Bring your appetite when you dine at Brotzeit as there are hearty portions of German delights coming up!
Ironically, the word “brotzeit” is a Bavarian expression meaning a small meal or snack which you enjoy with a glass of beer.
So don’t let the name fool you. You may have also been led to think that it is more a place for guzzling beer than for having a good meal, but considering its extensive food menu (over 150 items), Brotzeit is more of a restaurant than a bar. While it does serve a selection of premium beers, mixes and other alcoholic beverages, the food offered – consisting of appetisers, mains and desserts – are definite highlights here.
Helmut Murmann, Brotzeit Malaysia’s executive chef, explains that the whole concept of the place is to introduce German food to the Malaysian public, but in a style that the people here can accept.
“Germans don’t much like sharing during a meal. When it comes to dining, what’s mine is mine, and yours is yours. Asians however, prefer to taste a variety of dishes in a communal manner,” Murmann says.
What you can find on the menu at Brotzeit are dishes that provide large helpings of authentic German cuisine. While some are clearly meant to be shared (as indicated), the others can be deceiving. The portions served are seemingly larger in size than the pictures would illustrate.
As such, Murmann cautions: “Please don’t over order. It’s better if you order, and then reorder during your meal. Either that, or come back and visit us the next time to get a taste of the different dishes that we offer.”
“I really dislike seeing my customers leave with all these ‘tapau’ boxes of my food,” he adds with good humour.
The seafood plate comprising seared tuna, smoked salmon and prawns served with mixed salad and German bread makes for a refreshingly light starter that you can enjoy with a group of friends.
Meat is of course a staple the Germans can’t do without. The lamb sausages paired with mashed potatoes and red cabbage is juicy with a slightly spicy flavour that is tantalising.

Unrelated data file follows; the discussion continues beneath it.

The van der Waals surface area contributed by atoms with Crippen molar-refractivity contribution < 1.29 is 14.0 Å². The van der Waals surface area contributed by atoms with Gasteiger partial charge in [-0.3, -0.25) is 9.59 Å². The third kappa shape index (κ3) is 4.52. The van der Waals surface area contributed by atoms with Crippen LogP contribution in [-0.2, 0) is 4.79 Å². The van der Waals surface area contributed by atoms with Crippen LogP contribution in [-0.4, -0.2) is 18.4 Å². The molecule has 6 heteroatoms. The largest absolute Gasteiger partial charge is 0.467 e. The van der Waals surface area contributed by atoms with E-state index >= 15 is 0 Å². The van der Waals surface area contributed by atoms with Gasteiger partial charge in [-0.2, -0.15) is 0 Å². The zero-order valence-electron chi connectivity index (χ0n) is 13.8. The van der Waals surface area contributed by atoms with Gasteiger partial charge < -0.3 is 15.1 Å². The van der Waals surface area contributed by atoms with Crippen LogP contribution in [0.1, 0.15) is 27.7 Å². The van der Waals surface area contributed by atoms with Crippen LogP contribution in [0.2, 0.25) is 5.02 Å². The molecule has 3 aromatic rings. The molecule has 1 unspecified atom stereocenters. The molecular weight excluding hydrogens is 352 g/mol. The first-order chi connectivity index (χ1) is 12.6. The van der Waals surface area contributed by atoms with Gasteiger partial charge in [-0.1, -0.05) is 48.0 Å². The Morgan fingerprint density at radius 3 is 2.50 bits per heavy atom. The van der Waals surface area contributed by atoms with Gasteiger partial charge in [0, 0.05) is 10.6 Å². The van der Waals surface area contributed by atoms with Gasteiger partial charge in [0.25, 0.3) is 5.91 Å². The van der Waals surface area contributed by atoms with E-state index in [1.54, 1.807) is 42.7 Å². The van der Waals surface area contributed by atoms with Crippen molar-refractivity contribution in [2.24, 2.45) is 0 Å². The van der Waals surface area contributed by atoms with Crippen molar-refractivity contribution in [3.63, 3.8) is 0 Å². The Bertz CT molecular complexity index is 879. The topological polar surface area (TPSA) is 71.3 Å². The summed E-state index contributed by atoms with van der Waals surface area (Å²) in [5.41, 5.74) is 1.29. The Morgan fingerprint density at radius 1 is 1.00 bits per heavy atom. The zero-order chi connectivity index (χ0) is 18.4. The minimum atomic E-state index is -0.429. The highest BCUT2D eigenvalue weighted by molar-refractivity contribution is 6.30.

The beer-infused pork ribs? Quite exquisite. They were cooked just right, and the honey used to flavour it balanced the taste perfectly.
You also have the farmer’s cordon. Unlike the usual cordon bleus, this variation has a larger number of ingredients. The breaded escalope of pork is stuffed with bacon, onions, mushrooms, parsley and melted cheese. It is also butter fried, allowing for a richer taste that lights up your taste buds.
Fladen is the German equivalent of a pizza and the spinach fladen is meat free. Baby spinach is paired with vine-ripened tomatoes, mozzarella and feta cheese to make a perfect snack to go with a glass of beer.
Most of the food on the menu is derived from Bavarian (or Austrian) culture, but there are exceptions. For example, the pork curry sausage is more of an iconic German dish, especially popular in Berlin, according to Murmann.
Brotzeit’s pork and bacon burger is something that Murmann has created for Malaysia. Sinfully delicious, the burger is a must-try if you’re a fan of meat.
Amongst the many different desserts, you have the apple strudel. This classic German pastry is served with vanilla ice cream. It is made with cinnamon and lemon-flavoured apples, with additions of walnuts, rum and raisins.
Brotzeit’s version of chocolate lava cake uses white instead of dark chocolate. Both desserts were not overly sweet and proved to be just the thing to end a rather hearty meal.
Lot G (E)-018, Ground Floor (Boulevard)
Mid Valley Megamall, KL
Tel: 03-2287 5516/5517
> Watsons VIP Card members enjoy 15% off the total bill on a la carte food menu items, and a free dessert of the day.
Watsons VIP Card now comes with dining benefits
Wholesome goodness from Komugi
Hot favourites: Check out these outlets